As time goes by, data in the database changes. New entries are added, attribute values for existing entries are modified, and some entries are deleted. This has an effect on both the data entries in the log as well as any associated index entries.
The second log (row 1, column 2) demonstrates the effect on the database after Entry 3 has been modified. The modified data entry is written to the end of the log and the original entry is marked for deletion. The modification was made to an attribute that that was not indexed so the log does not contain any modification to the index entries.
Changes made to data entries containing indexed attributes would not only appear at the end of the log, but the modifications to the indexes would appear there as well. This can be seen in the third log (row 1, column 3). Entry 2 was modified and the change involved a modification to the common name (cn) attribute. Note how the previous index value for this entry is marked for deletion and the new index entry is written to the end of the log.
The logs found at row 1, column 4 and row 2, column 4 demonstrate how new log files are created as previous ones reach their limit. Write operations are appended to the log file in a linear fashion until it reaches a maximum size of 10 MB at which time a new log is created. This can be seen by the 00000001.jdb log in row 2, column 4.
Note: The maximum log size of 10 MB is defined in the ds-cfg-db-log-file-max attribute contained in the backend definition.
The Berkeley C Database simply purged data from the database. This led to fragmentation (“holes”) in the database and required periodic cleanup by system administrators to eliminate the holes (similar to defragmenting your hard drive). This is not the case with the Berkeley DB Java Edition.
The Berkeley DB Java Edition has a number of threads that periodically check the occupancy of each log. If it detects that the size associated with active entries falls below a certain threshold (50% of its maximum size, or 5MB by default), it rewrites the active records to the end of the latest log file and deletes the old log altogether. This can be seen in the log found at row 2, column 5.
Note: Maximum occupancy is defined in the ds-cfg-db-cleaner-min-utilization attribute contained in the backend definition.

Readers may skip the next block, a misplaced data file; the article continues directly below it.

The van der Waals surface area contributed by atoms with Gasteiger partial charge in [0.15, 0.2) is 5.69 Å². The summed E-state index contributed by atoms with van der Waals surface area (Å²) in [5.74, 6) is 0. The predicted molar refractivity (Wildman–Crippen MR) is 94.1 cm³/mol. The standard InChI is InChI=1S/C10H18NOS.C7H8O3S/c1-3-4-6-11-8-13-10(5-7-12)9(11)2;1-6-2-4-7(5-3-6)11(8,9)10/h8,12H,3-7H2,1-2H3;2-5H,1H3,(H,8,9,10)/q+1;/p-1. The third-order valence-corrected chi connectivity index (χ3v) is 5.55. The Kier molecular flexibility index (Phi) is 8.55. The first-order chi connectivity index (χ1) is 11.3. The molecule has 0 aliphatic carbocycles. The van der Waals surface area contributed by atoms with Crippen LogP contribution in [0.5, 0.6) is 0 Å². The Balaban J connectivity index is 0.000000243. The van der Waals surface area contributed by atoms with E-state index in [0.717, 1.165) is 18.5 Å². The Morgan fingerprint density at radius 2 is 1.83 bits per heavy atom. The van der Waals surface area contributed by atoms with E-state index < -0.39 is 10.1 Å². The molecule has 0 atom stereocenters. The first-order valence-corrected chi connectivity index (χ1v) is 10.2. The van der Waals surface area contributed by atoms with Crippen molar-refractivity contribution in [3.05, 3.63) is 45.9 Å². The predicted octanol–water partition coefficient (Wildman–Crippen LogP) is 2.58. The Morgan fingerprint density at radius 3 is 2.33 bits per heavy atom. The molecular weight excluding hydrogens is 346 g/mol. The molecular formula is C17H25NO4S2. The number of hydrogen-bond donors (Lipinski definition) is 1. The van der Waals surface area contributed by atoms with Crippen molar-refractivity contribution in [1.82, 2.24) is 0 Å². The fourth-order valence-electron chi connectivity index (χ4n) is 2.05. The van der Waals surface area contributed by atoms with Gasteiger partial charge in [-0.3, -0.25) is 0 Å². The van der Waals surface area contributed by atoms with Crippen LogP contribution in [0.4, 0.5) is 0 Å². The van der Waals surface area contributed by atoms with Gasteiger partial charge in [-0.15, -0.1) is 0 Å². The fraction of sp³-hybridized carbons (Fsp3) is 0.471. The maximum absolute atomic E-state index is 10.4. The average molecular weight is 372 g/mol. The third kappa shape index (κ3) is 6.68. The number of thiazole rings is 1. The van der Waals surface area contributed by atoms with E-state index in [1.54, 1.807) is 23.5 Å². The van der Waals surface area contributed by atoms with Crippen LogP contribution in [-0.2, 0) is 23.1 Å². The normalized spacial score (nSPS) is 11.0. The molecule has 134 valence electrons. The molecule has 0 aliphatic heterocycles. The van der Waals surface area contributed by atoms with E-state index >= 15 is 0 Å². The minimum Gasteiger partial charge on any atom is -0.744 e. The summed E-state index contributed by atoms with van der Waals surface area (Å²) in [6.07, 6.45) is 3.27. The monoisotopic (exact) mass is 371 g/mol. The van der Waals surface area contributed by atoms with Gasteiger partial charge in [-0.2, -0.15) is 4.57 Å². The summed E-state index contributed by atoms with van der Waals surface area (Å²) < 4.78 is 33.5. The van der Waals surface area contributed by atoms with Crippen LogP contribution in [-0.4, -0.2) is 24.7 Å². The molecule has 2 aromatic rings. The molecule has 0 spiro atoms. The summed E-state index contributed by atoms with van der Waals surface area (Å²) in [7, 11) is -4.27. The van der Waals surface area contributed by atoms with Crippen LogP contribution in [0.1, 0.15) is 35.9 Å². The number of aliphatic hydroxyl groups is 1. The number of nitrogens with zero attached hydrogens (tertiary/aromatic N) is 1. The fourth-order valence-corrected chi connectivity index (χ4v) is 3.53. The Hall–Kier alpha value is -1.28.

The default occupancy is 50% so at its maximum size, the log will be twice as big as its sum of records. Increasing the occupancy % will reduce the log’s size, but induce more copying, thus increasing CPU utilization.
This process of always appending data to the end of the log and periodically rewriting the log as entries are obsoleted allows OpenDJ to maintain a fairly consistent size – even if entries are heavily modified. It does, however, allow the database to shrink in size if many entries are deleted.
A hopelessly lost salesman came upon a farm house where the owner was rocking away on his porch. Late and desperate to get back on the road he stopped to ask for directions.
“Take the dirt road in the direction that the sun sets; keep going until you go past the old post office. Make a left after you drive past the broken down tractor that them Taylor boys left a sittin’ there,” explained the farmer. “Keep a goin’ a bit more until you pass the old sawmill, …” he continued but was interrupted by his old hound dog who let out a rather painful groan.
“Aroooogh,” moaned the dog.
The farmer continued, “…once you get past old McGreevy’s farm, make another left, and …”
“Arooooooogh”… once again, the dog lets out a painful moan.
“Excuse me,” asked the salesman, “but is there something wrong with your dog?”
The farmer looked down at the dog, paused a second, and then replied, “Naw, he’s just lying thar on a nail”. ”Wait a minute,” asked the puzzled salesperson, “if he is lying on a nail, why doesn’t he just get up?” Without missing a beat, the farmer said matter of factly, “Don’t hurt enough to get up, just to complain about it…”
Moral: How many times have you criticized someone for how they are doing something? How many problems have you solved with your friends over beers at the local pub? How often do you feel like you have a better idea? Well, stop complaining about it and do something about it!
Remember: ”It is better to light a candle than to curse the darkness.”